I was very blessed by the Lord to be able to go storm chasing. I learned all about the one thing that scientists (and weather hobbyists) hang their hats on, and that is the model output data. All the way down to the moment by moment of weather, we cannot know what is going to happen. We rely on models. Most of the time they are accurate, but I have experienced an occasion of standing out in a field under perfectly blue skies where storms were supposed to have fired up. Models are never hills to die on. Ever. Yet they are used as gospel by those who advocate an alarmist global-warming perspective on the weather and economy.

Praise be to God. I had no idea that the events in my life would be not what I thought they were but for something completely different. To get an understanding of some of the players in this big game of global hysteria, and to have the opportunity to think critically about it. What grace, what goodness of God. Blessed be the name of the Lord.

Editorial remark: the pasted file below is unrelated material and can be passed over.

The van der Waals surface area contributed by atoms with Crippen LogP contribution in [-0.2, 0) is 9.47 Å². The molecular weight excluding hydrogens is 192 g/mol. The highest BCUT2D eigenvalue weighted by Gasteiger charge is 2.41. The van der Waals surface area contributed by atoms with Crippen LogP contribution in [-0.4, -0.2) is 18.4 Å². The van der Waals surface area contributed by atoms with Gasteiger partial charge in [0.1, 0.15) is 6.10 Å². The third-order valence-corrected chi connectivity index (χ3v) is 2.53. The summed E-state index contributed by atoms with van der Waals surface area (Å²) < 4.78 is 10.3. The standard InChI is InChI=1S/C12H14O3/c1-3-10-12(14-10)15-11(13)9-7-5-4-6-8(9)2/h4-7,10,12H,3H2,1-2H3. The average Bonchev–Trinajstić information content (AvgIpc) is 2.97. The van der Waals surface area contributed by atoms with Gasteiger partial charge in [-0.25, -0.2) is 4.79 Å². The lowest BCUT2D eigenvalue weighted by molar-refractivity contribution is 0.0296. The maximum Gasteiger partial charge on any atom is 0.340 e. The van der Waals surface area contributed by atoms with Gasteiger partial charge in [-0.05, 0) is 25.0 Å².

Further thoughts on big weather versus the Bible

In grad school I was swept into a class by my advisor at the time. It was a PhD level class taught by one of the more liberal professors in the department. The class was titled "Qualitative Epistemology." I had no idea what any of that meant, but my advisor was so enthusiastic about its addition to the PhD curriculum she grandly ushered me onto its roster. Little did I know that I would be learning a LOT about the history and philosophy of science.